Step 1: Scan the page first before reading it completely. Keep an eye out for an anchor word as you scan. An anchor word is one word on the page that stands out to you because it is packed and loaded with meaning and significance. Starting with an anchor word is important because it helps you to imagine possible themes and topics for your poem.
Step 2: Now read the page of text in its entirety. Use a pencil to lightly circle any words that connect to the anchor word and resonate with you. Resonant words might be expressive or evocative, but for whatever reason, these are the words on the page that stick with you. Avoid circling more than three words in a row.
Step 3: Read the circled words and piece them together to create the lines of a poem. You can eliminate parts of words, especially any endings, if it helps to keep the meaning of the poem clear. Try different possibilities for your poem before selecting the lines for your final poem. If you are stuck during this step, return back to the original page of text. The right word you are searching for could be there waiting for you.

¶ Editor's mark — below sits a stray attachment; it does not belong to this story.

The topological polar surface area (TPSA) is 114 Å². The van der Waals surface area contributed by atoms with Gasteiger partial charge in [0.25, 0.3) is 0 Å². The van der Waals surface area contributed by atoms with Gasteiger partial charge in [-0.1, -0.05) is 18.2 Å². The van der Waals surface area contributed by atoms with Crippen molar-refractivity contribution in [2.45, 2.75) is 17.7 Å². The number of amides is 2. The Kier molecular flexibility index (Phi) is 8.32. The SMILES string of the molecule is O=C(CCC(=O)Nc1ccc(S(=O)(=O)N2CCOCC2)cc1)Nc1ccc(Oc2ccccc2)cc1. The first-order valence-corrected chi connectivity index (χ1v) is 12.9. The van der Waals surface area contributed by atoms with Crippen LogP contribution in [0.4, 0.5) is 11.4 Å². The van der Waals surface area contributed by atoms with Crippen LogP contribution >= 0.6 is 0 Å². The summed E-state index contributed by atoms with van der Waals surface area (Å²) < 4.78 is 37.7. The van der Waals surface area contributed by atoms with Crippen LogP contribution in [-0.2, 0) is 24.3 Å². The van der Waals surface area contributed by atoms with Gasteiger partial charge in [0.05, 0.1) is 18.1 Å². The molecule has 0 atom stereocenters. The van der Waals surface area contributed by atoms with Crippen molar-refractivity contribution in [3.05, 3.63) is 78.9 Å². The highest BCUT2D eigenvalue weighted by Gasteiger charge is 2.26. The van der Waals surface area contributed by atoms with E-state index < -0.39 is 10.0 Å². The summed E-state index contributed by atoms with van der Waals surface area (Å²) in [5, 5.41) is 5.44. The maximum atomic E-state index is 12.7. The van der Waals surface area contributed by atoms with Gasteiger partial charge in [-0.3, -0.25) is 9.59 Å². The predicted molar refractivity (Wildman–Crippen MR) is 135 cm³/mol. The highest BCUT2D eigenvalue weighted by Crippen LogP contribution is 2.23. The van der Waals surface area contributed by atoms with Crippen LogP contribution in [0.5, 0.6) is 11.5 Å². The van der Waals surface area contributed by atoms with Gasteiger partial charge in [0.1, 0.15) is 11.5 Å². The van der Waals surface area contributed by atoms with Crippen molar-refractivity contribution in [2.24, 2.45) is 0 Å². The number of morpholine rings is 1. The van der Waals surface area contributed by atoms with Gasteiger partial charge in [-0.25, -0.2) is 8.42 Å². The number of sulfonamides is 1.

Step 5: Return to the page of text and circle only the words you selected for the final poem. Remember to also erase the circles around any words you will not be using.
Step 6: Blackout (or color over) any words you will not be using in your poem. Alternatively, add an illustration or design to the page of text that connects to your poem. Be very careful not to draw over the circled words you selected for your final poem!
In June, we'll wrap up the school year with a brief introduction to the Atlas and Almanac. We'll also complete our last Breakout Box to review what we learned in 5th grade library class.
In March, we'll explore a valuable database called PebbleGo Next and learn how to use this resource to find specific information. Students will use the biography category of this database to find an alternative historical figure to replace Ben Franklin on the $100 bill.